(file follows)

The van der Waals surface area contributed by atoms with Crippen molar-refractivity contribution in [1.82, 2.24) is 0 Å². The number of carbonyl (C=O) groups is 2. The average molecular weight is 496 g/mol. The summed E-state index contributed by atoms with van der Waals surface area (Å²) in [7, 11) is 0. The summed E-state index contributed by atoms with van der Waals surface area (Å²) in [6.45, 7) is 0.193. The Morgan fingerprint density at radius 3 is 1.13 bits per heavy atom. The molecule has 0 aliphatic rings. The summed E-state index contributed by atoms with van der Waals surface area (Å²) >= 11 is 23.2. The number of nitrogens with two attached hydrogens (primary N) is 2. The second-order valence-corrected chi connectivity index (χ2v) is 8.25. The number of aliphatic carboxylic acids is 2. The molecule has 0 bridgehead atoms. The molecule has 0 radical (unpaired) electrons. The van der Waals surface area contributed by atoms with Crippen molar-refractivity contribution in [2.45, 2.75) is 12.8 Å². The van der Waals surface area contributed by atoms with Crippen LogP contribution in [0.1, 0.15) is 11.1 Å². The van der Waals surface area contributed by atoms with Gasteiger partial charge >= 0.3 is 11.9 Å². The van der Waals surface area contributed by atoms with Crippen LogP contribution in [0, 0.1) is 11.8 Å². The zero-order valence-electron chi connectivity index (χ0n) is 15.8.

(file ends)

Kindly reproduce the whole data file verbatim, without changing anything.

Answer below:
The van der Waals surface area contributed by atoms with Crippen molar-refractivity contribution in [1.82, 2.24) is 0 Å². The number of carbonyl (C=O) groups is 2. The average molecular weight is 496 g/mol. The summed E-state index contributed by atoms with van der Waals surface area (Å²) in [7, 11) is 0. The summed E-state index contributed by atoms with van der Waals surface area (Å²) in [6.45, 7) is 0.193. The Morgan fingerprint density at radius 3 is 1.13 bits per heavy atom. The molecule has 0 aliphatic rings. The summed E-state index contributed by atoms with van der Waals surface area (Å²) >= 11 is 23.2. The number of nitrogens with two attached hydrogens (primary N) is 2. The second-order valence-corrected chi connectivity index (χ2v) is 8.25. The number of aliphatic carboxylic acids is 2. The molecule has 0 bridgehead atoms. The molecule has 0 radical (unpaired) electrons. The van der Waals surface area contributed by atoms with Crippen molar-refractivity contribution in [2.45, 2.75) is 12.8 Å². The van der Waals surface area contributed by atoms with Crippen LogP contribution in [0.1, 0.15) is 11.1 Å². The van der Waals surface area contributed by atoms with Gasteiger partial charge >= 0.3 is 11.9 Å². The van der Waals surface area contributed by atoms with Crippen LogP contribution in [0, 0.1) is 11.8 Å². The zero-order valence-electron chi connectivity index (χ0n) is 15.8.